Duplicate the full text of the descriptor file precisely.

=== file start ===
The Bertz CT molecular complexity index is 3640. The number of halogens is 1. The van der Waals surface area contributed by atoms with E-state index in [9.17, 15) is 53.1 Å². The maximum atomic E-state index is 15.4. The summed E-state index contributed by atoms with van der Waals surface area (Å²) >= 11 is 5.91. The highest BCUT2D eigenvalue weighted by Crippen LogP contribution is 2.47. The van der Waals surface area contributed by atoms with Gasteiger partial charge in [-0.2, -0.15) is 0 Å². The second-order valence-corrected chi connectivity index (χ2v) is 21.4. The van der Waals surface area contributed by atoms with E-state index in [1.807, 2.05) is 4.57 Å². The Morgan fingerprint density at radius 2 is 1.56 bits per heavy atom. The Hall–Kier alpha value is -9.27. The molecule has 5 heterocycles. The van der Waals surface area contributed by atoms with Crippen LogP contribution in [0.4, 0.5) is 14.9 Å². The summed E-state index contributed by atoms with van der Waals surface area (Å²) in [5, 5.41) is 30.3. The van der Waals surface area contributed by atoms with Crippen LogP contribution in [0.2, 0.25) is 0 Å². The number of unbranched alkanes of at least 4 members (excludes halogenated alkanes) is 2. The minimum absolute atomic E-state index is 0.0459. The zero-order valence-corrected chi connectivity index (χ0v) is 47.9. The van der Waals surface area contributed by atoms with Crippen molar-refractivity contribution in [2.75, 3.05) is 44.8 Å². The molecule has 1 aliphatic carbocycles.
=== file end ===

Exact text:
The Bertz CT molecular complexity index is 3640. The number of halogens is 1. The van der Waals surface area contributed by atoms with E-state index in [9.17, 15) is 53.1 Å². The maximum atomic E-state index is 15.4. The summed E-state index contributed by atoms with van der Waals surface area (Å²) >= 11 is 5.91. The highest BCUT2D eigenvalue weighted by Crippen LogP contribution is 2.47. The van der Waals surface area contributed by atoms with Gasteiger partial charge in [-0.2, -0.15) is 0 Å². The second-order valence-corrected chi connectivity index (χ2v) is 21.4. The van der Waals surface area contributed by atoms with E-state index in [1.807, 2.05) is 4.57 Å². The Morgan fingerprint density at radius 2 is 1.56 bits per heavy atom. The Hall–Kier alpha value is -9.27. The molecule has 5 heterocycles. The van der Waals surface area contributed by atoms with Crippen LogP contribution in [0.4, 0.5) is 14.9 Å². The summed E-state index contributed by atoms with van der Waals surface area (Å²) in [5, 5.41) is 30.3. The van der Waals surface area contributed by atoms with Crippen LogP contribution in [0.2, 0.25) is 0 Å². The number of unbranched alkanes of at least 4 members (excludes halogenated alkanes) is 2. The minimum absolute atomic E-state index is 0.0459. The zero-order valence-corrected chi connectivity index (χ0v) is 47.9. The van der Waals surface area contributed by atoms with Crippen molar-refractivity contribution in [2.75, 3.05) is 44.8 Å². The molecule has 1 aliphatic carbocycles.